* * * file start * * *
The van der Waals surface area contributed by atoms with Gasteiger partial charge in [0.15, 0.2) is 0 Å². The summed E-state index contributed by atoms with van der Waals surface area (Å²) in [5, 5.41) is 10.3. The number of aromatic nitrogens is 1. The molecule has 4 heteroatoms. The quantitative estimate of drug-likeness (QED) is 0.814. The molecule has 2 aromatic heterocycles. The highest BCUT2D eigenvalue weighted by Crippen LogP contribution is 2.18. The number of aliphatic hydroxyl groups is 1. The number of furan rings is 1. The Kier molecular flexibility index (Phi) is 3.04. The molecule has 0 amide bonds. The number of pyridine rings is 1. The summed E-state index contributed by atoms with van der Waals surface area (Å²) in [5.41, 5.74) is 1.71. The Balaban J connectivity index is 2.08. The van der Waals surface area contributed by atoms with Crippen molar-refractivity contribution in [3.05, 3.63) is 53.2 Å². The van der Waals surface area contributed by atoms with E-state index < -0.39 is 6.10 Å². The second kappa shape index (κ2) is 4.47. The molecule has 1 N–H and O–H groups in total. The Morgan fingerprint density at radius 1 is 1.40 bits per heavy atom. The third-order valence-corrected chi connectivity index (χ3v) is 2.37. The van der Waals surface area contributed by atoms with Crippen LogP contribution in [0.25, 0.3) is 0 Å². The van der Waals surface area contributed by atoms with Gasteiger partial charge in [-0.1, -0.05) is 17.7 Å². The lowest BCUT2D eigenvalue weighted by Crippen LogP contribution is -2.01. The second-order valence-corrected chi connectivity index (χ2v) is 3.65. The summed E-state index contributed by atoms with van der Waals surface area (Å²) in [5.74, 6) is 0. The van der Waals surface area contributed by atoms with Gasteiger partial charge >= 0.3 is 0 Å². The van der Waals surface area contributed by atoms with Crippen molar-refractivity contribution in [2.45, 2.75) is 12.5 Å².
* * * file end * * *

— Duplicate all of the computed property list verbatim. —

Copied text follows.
The van der Waals surface area contributed by atoms with Gasteiger partial charge in [0.15, 0.2) is 0 Å². The summed E-state index contributed by atoms with van der Waals surface area (Å²) in [5, 5.41) is 10.3. The number of aromatic nitrogens is 1. The molecule has 4 heteroatoms. The quantitative estimate of drug-likeness (QED) is 0.814. The molecule has 2 aromatic heterocycles. The highest BCUT2D eigenvalue weighted by Crippen LogP contribution is 2.18. The number of aliphatic hydroxyl groups is 1. The number of furan rings is 1. The Kier molecular flexibility index (Phi) is 3.04. The molecule has 0 amide bonds. The number of pyridine rings is 1. The summed E-state index contributed by atoms with van der Waals surface area (Å²) in [5.41, 5.74) is 1.71. The Balaban J connectivity index is 2.08. The van der Waals surface area contributed by atoms with Crippen molar-refractivity contribution in [3.05, 3.63) is 53.2 Å². The van der Waals surface area contributed by atoms with E-state index < -0.39 is 6.10 Å². The second kappa shape index (κ2) is 4.47. The molecule has 1 N–H and O–H groups in total. The Morgan fingerprint density at radius 1 is 1.40 bits per heavy atom. The third-order valence-corrected chi connectivity index (χ3v) is 2.37. The van der Waals surface area contributed by atoms with Crippen LogP contribution in [0.25, 0.3) is 0 Å². The van der Waals surface area contributed by atoms with Gasteiger partial charge in [-0.1, -0.05) is 17.7 Å². The lowest BCUT2D eigenvalue weighted by Crippen LogP contribution is -2.01. The second-order valence-corrected chi connectivity index (χ2v) is 3.65. The summed E-state index contributed by atoms with van der Waals surface area (Å²) in [5.74, 6) is 0. The van der Waals surface area contributed by atoms with Gasteiger partial charge >= 0.3 is 0 Å². The van der Waals surface area contributed by atoms with Crippen molar-refractivity contribution in [2.45, 2.75) is 12.5 Å².